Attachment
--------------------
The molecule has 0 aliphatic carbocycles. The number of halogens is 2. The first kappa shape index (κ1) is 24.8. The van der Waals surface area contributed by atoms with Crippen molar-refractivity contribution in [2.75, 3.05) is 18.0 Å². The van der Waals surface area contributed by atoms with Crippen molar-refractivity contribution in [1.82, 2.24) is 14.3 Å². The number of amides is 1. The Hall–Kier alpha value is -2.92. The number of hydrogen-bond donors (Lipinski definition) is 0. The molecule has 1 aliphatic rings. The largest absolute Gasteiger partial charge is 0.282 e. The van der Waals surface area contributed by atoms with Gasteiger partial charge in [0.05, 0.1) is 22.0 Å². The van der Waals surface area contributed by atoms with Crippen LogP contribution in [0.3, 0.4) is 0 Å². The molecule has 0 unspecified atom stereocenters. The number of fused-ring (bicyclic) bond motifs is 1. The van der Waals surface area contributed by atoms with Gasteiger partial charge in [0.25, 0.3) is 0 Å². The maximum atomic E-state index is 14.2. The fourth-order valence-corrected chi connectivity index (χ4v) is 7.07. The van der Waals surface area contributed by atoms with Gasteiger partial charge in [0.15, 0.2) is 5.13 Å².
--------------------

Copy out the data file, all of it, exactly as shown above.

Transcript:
The molecule has 0 aliphatic carbocycles. The number of halogens is 2. The first kappa shape index (κ1) is 24.8. The van der Waals surface area contributed by atoms with Crippen molar-refractivity contribution in [2.75, 3.05) is 18.0 Å². The van der Waals surface area contributed by atoms with Crippen molar-refractivity contribution in [1.82, 2.24) is 14.3 Å². The number of amides is 1. The Hall–Kier alpha value is -2.92. The number of hydrogen-bond donors (Lipinski definition) is 0. The molecule has 1 aliphatic rings. The largest absolute Gasteiger partial charge is 0.282 e. The van der Waals surface area contributed by atoms with Gasteiger partial charge in [0.05, 0.1) is 22.0 Å². The van der Waals surface area contributed by atoms with Crippen LogP contribution in [0.3, 0.4) is 0 Å². The molecule has 0 unspecified atom stereocenters. The number of fused-ring (bicyclic) bond motifs is 1. The van der Waals surface area contributed by atoms with Gasteiger partial charge in [0.25, 0.3) is 0 Å². The maximum atomic E-state index is 14.2. The fourth-order valence-corrected chi connectivity index (χ4v) is 7.07. The van der Waals surface area contributed by atoms with Gasteiger partial charge in [0.15, 0.2) is 5.13 Å².